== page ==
Prog Reviewer

1 stars Gosh! What is this?

Lots of short to very short songs (four are clocking under the one minute barrier or just above it) which are totally useless. By any means, there are hardly anything progressive here! The bottom is reached with some heavy and dripping soul music ("Free Yourself"); and you can add a combo of almost the same but just with some more prog orientation ("Magna"). Although the syrupy string arrangements is nothing of my liking.

Lyrics are in English and don't convey a very authentic feel. What is really discouraging, are the weak trumpets which are to be listened all the way through. This album has NOTHING to do with symphonic prog ; but apparently their album "Cyclos" released in '74 is of another texture. But this will be for another review...

As far as I'm concerned, this album is totally uninteresting from A to Z. The dreadful soul experience can again be heard during "You Are My Sunshine". I bet you! Press next. In a hurry!

There is one very easy thing to do after such a listening: it is to rate such a "work". One star. Easily.

And this is really a maximum for such a sequence of poor songs. Don't spend your time on this one; but looking at the reviews, very few did.

Only one five stars rating before mine. Well, now it is balanced?

 Libérate! by CANARIOS, LOS album cover Studio Album, 1970
2.35 | 9 ratings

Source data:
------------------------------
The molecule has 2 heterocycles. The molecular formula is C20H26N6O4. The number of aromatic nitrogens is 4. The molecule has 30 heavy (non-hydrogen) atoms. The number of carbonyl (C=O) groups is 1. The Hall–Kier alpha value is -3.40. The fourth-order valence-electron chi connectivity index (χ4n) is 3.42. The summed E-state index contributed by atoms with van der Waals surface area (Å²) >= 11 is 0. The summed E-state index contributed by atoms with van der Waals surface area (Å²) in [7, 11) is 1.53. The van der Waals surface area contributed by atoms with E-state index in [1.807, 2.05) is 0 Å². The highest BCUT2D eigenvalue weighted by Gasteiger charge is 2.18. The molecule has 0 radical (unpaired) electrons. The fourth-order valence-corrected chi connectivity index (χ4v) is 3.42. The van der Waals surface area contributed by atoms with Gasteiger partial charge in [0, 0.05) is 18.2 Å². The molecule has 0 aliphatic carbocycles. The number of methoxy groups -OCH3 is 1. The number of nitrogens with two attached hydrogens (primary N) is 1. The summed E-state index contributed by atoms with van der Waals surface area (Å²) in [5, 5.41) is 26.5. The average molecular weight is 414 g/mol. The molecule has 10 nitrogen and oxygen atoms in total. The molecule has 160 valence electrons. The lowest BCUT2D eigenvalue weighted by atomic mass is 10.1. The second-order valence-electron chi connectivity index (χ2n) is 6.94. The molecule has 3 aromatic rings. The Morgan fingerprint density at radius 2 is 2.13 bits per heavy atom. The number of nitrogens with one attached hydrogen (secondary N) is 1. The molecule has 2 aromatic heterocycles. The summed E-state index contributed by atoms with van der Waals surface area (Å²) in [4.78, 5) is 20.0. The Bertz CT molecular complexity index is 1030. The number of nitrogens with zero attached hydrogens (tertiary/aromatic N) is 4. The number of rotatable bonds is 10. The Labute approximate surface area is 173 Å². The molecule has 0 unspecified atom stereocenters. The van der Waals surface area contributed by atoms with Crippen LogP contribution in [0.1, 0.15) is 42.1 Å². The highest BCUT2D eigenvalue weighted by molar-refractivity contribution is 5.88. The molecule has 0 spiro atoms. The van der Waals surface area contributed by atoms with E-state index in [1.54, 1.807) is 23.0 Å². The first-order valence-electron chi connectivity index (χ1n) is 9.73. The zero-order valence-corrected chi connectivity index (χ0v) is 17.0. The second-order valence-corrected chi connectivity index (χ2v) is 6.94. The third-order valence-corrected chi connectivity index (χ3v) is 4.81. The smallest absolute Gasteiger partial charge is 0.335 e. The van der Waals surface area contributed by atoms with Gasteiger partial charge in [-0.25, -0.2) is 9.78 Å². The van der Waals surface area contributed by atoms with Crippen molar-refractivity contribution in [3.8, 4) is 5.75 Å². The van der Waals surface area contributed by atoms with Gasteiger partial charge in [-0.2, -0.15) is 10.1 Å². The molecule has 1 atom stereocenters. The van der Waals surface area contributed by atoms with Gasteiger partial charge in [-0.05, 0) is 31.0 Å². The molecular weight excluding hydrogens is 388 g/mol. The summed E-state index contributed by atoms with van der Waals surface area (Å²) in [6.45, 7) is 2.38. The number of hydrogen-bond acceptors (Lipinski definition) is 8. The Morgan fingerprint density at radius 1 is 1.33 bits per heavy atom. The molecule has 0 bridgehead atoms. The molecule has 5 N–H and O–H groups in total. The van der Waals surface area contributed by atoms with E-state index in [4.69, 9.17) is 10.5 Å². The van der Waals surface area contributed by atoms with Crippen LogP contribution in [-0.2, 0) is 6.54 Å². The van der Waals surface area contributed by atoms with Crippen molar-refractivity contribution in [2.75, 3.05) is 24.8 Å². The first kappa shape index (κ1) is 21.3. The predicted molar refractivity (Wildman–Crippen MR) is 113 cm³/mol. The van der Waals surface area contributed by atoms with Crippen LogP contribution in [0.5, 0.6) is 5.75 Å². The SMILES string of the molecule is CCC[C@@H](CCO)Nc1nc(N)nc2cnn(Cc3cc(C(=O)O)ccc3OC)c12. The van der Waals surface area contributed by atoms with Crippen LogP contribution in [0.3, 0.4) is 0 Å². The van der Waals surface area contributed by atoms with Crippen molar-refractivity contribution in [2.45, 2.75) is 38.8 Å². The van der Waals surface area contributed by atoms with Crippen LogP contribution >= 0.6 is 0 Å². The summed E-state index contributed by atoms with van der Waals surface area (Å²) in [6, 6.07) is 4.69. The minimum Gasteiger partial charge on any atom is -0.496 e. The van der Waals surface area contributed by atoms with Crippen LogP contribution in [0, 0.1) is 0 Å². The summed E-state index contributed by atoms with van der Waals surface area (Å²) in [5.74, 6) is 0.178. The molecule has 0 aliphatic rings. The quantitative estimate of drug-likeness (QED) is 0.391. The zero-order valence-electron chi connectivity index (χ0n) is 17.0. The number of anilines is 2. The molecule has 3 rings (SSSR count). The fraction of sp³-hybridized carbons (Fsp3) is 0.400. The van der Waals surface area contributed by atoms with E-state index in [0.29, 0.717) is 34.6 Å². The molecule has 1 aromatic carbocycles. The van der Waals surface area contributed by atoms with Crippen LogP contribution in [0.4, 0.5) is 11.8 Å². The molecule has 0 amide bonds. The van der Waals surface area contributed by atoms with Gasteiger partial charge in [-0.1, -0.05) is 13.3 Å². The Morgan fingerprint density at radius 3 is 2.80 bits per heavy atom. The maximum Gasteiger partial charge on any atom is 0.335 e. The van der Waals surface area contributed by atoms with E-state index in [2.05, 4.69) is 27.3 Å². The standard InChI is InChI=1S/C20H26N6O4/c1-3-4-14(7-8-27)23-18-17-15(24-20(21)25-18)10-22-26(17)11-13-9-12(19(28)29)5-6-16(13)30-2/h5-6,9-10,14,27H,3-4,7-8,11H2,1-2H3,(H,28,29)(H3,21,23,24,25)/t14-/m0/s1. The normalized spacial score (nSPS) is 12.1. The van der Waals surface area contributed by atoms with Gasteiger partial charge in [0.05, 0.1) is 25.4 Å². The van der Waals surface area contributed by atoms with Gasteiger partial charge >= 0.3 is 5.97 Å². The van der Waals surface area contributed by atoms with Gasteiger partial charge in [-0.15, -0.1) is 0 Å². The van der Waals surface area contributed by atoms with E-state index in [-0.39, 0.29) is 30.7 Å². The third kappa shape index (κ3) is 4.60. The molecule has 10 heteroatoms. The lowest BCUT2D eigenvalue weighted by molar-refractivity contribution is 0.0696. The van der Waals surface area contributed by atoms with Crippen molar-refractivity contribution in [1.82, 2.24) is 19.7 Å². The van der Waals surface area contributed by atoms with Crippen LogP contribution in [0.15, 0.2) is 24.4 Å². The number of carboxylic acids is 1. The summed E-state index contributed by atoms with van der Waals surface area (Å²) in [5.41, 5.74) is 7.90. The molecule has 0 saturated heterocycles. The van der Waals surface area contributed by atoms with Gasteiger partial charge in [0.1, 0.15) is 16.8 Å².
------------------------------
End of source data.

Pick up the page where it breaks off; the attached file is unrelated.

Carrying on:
Los Canarios Symphonic Prog

Review by wiznia

5 stars OK, this is my first review here at PA although i've been a member since the old days. When i noticed this essential and incredible prog album wasn't on "Los Canarios" discography I had to add it and comment on it.

Let's start by saying this is Los Canarios second LP and i think by far the best of them all. Although "Ciclos" has blown my mind several times when listening I do believe this album holds much more harmony in all its parts.

The album starts with Hello! a salsa, jazz, blues, swing mix introduction preparing the ear to a very well orchestrated second song Free Yourself, giving it's name to the album: "Libérate". The lyrics and vocals on this song are very well performed as well as the choirs. When listening to this song you get the feeling of hearing a bizarre version of the Beatles in the very best of senses. The presence of numerous wind instruments makes this song a marvelous piece.